© GSM Association Technical principles to secure IMEI’s Necessary to educate operators and manufacturers on technical ways to protect IMEI Nine technical principles agreed to ensure and strengthen handset integrity Technical principles have been published for the guidance of operators and manufacturers Principles provide operators with technical criteria to assess IMEI security levels when purchasing handsets Handsets compliant with the technical requirements will emerge by end 2005
© GSM Association Technical principles 1. Uploading, downloading and storage of executable code and sensitive data 2. Protection of components’ executable code and sensitive data 3. Protection against exchange of data/ software between devices 4. Protection of executable code and sensitive data from external attacks 5. Prevention of download of a previous software version 6. Detection of, and response to, unauthorised tampering 7. Software quality measures 8. Hidden menus 9. Prevention of hardware substitution
© GSM Association IMEI weakness reporting Process designed to facilitate reporting and correction of identified IMEI security weaknesses Process notifies operators and manufacturers of identified weaknesses and engages with manufacturers centrally Further example of accelerated cooperation with manufacturers on security levels Manufacturers invited to participate by signing participation agreement and non-disclosure agreements Supported by World’s leading manufacturers Scheme launched in June 2004 and operators could submit reports
© GSM Association Reporting Process Report of IMEI compromise submitted to GSMA by operator Report logged and initial assessment carried out by GSMA Report passed to manufacturer for acknowledgement & response within 42 days Manufacturer reports on findings & indicates when secure product will be shipped Subsequent resolution will result in withdrawal of notification Failure to respond/rectify results in notification to GSMA members Operators informed via InfoCentre
© GSM Association Motivation for Development of Outsourced Service Problem IMEI is fundamental enabler for value-add services IMEI security is indicative of overall level of handset security Security levels provided to date are insufficient Security breaches and weakness are not reported and are unresolved Operators are ill equipped to identify and report problems Proposed Solution Establish an outsourced service where GSMA will be provided with IMEI security reports for distribution to GSMA members and manufacturers Overall Objective Improve handset security levels by having faults corrected Ensure lessons learned from hacks feeds into future design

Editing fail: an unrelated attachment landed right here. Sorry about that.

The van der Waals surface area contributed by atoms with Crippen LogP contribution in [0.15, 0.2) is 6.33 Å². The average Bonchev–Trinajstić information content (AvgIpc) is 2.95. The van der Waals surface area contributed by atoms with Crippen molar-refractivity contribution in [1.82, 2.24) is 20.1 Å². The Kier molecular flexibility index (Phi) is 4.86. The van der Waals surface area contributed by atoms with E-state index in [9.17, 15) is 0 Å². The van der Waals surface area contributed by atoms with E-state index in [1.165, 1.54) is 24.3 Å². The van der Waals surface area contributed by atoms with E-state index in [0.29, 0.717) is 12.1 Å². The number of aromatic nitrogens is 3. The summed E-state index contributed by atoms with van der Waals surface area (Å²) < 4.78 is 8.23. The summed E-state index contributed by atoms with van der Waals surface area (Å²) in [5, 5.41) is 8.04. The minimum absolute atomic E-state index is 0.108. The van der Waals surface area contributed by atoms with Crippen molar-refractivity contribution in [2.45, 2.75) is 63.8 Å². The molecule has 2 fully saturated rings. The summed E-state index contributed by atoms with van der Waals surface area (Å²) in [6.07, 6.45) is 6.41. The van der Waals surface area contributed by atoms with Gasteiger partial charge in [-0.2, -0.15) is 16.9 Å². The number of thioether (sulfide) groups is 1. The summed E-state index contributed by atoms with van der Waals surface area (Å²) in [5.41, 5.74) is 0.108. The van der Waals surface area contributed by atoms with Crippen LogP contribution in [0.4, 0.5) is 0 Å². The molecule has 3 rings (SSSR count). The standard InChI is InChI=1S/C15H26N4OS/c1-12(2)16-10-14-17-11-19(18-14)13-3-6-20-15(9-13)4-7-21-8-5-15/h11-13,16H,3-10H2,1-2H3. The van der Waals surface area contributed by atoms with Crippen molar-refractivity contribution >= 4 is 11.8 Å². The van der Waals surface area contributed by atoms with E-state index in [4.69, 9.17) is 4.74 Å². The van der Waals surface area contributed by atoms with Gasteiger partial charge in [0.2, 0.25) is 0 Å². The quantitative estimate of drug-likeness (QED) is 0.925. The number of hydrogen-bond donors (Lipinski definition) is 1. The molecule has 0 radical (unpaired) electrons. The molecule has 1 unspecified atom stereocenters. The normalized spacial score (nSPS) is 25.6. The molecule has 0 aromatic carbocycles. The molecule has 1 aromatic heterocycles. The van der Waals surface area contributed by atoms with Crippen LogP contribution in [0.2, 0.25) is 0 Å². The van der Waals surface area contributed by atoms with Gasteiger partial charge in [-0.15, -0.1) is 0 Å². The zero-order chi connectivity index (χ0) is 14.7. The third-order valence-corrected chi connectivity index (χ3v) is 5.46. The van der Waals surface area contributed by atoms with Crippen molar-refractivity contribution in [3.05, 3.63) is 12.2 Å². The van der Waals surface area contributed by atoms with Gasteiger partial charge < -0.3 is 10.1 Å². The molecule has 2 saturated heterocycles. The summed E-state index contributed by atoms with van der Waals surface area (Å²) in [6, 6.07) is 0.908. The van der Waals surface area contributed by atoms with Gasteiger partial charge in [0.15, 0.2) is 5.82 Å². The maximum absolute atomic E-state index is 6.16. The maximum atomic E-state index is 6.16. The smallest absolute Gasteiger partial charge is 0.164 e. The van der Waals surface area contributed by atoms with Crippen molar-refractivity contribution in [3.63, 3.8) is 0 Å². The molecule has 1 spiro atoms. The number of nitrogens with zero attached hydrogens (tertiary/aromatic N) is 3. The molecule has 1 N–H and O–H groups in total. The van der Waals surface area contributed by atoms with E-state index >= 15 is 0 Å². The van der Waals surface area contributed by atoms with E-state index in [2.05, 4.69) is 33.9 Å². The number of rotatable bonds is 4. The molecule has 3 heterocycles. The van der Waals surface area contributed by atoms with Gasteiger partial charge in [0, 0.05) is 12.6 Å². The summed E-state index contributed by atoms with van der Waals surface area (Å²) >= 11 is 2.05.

© GSM Association Timeline Nov 07 – EMC approved TG1 Dec 07 – Funding requirements submitted in GSMA Business Plan Jan 08 – Contractual arrangements and commercial terms agreed Feb 08 – Funding availability confirmed following budget approval Mar 08 – Contracts signed with Phonesec and launch announced Apr 08 – Service launched
© GSM Association Service Components Detection of security compromise claims – Proactive identification of claims from public and non-public sources – List of devices submitted to GSMA on monthly basis – IMEI security and SIM lock Validation of security compromise claims – Selected handsets notified to Phonesec and the hacking tool is obtained – Tests conducted on the device to change the IMEI – Detailed report submitted to GSMA for provision to device manufacturer Evaluation of corrective measures – Manufacturers propose solutions within 42 days and details are provided to GSMA – GSMA requests a corrected handset and Phonesec check effectiveness of countermeasures
© GSM Association Handset Security Steering Group Ensure IMEI Security are provided in accordance with contract and budget Maintain documentation and identify and deliver ongoing improvements Review list of handsets submitted on a monthly basis and select models for validation Review and analyse IMEI security statistics supplied by the service provider Promote and communicate the importance of enhanced IMEI security levels to all stakeholders
© GSM Association Observations to date Service provided by Phonesec – 17 monthly reports received to date – 338 compromised devices reported – 78% attributable to 2 manufacturers – 6 new manufacturers signed up to reporting process this year – Only HTC and Research in Motion have refused to participate 32 validations requested to date – 22 resolved – 21 countermeasures proposed – 10 in progress – No countermeasures evaluated due to budget restrictions Security levels increasing 2008/09 saw 17% fewer comprised devices than previous year Most recent quarter shows 51% decrease on the same period 1 year earlier
© GSM Association Thank you for your attention Any questions ??? James Moran GSMA Association